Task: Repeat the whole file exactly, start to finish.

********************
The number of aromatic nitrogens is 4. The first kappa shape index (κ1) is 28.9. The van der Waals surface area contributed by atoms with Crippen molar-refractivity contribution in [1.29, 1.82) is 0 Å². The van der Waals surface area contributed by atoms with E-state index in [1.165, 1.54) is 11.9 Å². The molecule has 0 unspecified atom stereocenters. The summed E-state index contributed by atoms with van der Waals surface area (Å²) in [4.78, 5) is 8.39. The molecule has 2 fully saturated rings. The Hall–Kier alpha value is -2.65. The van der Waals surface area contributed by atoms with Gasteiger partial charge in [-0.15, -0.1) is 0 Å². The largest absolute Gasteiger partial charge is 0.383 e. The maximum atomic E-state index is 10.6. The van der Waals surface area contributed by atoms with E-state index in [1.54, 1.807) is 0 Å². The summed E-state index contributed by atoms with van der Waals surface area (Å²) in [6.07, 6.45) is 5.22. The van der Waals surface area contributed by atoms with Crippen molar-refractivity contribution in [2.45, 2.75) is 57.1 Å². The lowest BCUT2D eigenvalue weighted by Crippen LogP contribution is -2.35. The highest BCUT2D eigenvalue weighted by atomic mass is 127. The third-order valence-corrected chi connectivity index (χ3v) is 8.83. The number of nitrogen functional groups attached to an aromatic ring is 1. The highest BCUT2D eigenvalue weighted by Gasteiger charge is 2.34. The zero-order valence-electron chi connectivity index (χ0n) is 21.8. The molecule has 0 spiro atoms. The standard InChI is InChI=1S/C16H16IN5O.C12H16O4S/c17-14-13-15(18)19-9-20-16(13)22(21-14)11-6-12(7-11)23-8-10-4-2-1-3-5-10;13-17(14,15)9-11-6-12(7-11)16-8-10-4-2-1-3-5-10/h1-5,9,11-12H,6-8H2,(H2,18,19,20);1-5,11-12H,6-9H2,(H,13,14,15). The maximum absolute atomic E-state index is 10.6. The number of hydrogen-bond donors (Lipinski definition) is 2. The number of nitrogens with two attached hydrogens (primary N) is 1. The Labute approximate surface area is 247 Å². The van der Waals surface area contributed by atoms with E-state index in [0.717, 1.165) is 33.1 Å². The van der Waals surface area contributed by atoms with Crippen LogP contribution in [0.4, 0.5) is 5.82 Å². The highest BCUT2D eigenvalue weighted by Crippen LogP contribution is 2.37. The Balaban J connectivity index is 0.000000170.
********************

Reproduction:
The number of aromatic nitrogens is 4. The first kappa shape index (κ1) is 28.9. The van der Waals surface area contributed by atoms with Crippen molar-refractivity contribution in [1.29, 1.82) is 0 Å². The van der Waals surface area contributed by atoms with E-state index in [1.165, 1.54) is 11.9 Å². The molecule has 0 unspecified atom stereocenters. The summed E-state index contributed by atoms with van der Waals surface area (Å²) in [4.78, 5) is 8.39. The molecule has 2 fully saturated rings. The Hall–Kier alpha value is -2.65. The van der Waals surface area contributed by atoms with Gasteiger partial charge in [-0.15, -0.1) is 0 Å². The largest absolute Gasteiger partial charge is 0.383 e. The maximum atomic E-state index is 10.6. The van der Waals surface area contributed by atoms with E-state index in [1.54, 1.807) is 0 Å². The summed E-state index contributed by atoms with van der Waals surface area (Å²) in [6.07, 6.45) is 5.22. The van der Waals surface area contributed by atoms with Crippen molar-refractivity contribution in [2.45, 2.75) is 57.1 Å². The lowest BCUT2D eigenvalue weighted by Crippen LogP contribution is -2.35. The highest BCUT2D eigenvalue weighted by atomic mass is 127. The third-order valence-corrected chi connectivity index (χ3v) is 8.83. The number of nitrogen functional groups attached to an aromatic ring is 1. The highest BCUT2D eigenvalue weighted by Gasteiger charge is 2.34. The zero-order valence-electron chi connectivity index (χ0n) is 21.8. The molecule has 0 spiro atoms. The standard InChI is InChI=1S/C16H16IN5O.C12H16O4S/c17-14-13-15(18)19-9-20-16(13)22(21-14)11-6-12(7-11)23-8-10-4-2-1-3-5-10;13-17(14,15)9-11-6-12(7-11)16-8-10-4-2-1-3-5-10/h1-5,9,11-12H,6-8H2,(H2,18,19,20);1-5,11-12H,6-9H2,(H,13,14,15). The maximum absolute atomic E-state index is 10.6. The number of hydrogen-bond donors (Lipinski definition) is 2. The number of nitrogens with two attached hydrogens (primary N) is 1. The Labute approximate surface area is 247 Å². The van der Waals surface area contributed by atoms with E-state index in [0.717, 1.165) is 33.1 Å². The van der Waals surface area contributed by atoms with Crippen LogP contribution in [0.4, 0.5) is 5.82 Å². The highest BCUT2D eigenvalue weighted by Crippen LogP contribution is 2.37. The Balaban J connectivity index is 0.000000170.